What A Wonderful World!

Three steps, stop. Two more steps, stop. Stop, breath. The smell of fresh cut pine from the inverted Christmas tree in the center of the room fills your nostrils as an eerily beautiful sound of Baroque harpsichord fills the cavernous great room at me Collector’s Room. Kris Martin’s immense white sculpture responding to the Hellenic sculpture "Laocoön and his sons" towers over you as you drift past immense tapestries, a stuffed Seychelles giant tortoise and brilliant jewel tone butterflies mounted on satin boards. The only word to describe the sensation you are currently experiencing is true wonder. Welcome to the magical and mysterious world of Thomas Olbricht’s personal art collection, his modern-day cabinet of curiosities: “Wonderful: Humboldt, Krokodil & Polke.”

At the risk of sounding like a complete a complete art nerd, this exhibition surpasses the normal contemporary art shows in Berlin and arrives on another plane which is nothing short of religious. From sleek, feathered sculptures from Kate MccGwire which look like some sort of coiled alien sea dragon to original Northern Renaissance prints from Albrecht Dürer, the exhibition seamlessly combines historical objects and artwork with contemporary pieces to create an artistic experience for the viewer which surpasses the confines of time. I think the true catalyst for this creative masterpiece lies with the ingenuity of the collector, Thomas Olbricht, and the dynamic ability of me Collector’s room to house a show with such a unique concept, something a gallery or museum could not do.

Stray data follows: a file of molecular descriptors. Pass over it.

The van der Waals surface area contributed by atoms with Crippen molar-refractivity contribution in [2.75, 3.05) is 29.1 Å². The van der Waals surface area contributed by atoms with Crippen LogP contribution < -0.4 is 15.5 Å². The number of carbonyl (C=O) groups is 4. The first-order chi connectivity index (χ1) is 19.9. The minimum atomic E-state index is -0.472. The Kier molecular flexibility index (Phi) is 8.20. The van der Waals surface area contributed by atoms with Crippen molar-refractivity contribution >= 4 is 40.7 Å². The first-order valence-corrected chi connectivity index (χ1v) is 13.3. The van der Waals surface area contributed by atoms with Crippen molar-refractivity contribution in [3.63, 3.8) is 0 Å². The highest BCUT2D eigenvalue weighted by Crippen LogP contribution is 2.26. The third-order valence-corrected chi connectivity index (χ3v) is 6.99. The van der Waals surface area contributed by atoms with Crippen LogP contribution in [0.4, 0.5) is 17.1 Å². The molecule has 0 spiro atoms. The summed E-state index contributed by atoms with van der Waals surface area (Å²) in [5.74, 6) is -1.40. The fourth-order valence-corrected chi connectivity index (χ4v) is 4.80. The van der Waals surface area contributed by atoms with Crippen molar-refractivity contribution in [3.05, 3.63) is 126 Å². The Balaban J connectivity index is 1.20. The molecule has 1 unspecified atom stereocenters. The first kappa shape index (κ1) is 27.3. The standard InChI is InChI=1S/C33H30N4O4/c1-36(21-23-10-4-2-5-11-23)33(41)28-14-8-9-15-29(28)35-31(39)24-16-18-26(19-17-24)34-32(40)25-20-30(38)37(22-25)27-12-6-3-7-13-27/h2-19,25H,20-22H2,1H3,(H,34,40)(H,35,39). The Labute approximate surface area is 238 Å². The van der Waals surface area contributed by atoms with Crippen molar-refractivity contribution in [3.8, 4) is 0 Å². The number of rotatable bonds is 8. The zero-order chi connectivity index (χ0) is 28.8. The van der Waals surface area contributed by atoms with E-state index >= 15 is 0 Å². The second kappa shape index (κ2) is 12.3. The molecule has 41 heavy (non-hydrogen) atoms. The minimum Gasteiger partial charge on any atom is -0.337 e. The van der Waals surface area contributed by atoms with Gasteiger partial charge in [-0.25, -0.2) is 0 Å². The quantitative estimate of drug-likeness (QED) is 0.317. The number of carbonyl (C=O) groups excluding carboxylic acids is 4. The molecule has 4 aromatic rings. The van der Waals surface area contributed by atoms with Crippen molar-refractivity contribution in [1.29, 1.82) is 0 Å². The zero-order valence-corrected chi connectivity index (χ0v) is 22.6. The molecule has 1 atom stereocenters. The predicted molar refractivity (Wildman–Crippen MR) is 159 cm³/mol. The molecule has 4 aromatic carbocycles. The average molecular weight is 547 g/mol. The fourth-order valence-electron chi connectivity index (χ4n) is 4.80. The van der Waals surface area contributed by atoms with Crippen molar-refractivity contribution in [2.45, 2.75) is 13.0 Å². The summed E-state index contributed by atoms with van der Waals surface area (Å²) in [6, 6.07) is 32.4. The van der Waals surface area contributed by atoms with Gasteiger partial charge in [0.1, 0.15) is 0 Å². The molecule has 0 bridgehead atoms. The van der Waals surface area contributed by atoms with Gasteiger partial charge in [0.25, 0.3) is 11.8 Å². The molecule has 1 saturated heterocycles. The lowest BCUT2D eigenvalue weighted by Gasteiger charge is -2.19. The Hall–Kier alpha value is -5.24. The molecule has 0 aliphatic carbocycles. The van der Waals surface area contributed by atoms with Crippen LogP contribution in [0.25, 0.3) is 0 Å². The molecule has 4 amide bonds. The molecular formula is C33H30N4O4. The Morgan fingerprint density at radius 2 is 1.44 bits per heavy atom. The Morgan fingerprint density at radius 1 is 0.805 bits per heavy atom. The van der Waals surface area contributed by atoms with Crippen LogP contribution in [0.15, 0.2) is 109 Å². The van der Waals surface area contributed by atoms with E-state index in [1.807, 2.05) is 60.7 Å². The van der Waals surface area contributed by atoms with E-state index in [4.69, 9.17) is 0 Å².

Delicious Art Soup

“It was not my original idea to create a ‘cabinet de curiousitie,’ ” Olbricht said. “I was just really starting to be interested in old things, seeing the craftwork and asking myself, ‘How could they do that?’ Why not collect these things and compare them with contemporary art because the ideas which surround all of these pieces are the basic ideas of life, death, maybe love…these ideas go through the ages.” From controversial religious artwork like David LaChapelle’s "The Last Supper" to Berlinde de Bruyckere’s morbid sculpture "Lingam" that looks like piles of human flesh suspended from a rope, the exhibition deals with an immense range of subjects with no unifying theme or concept.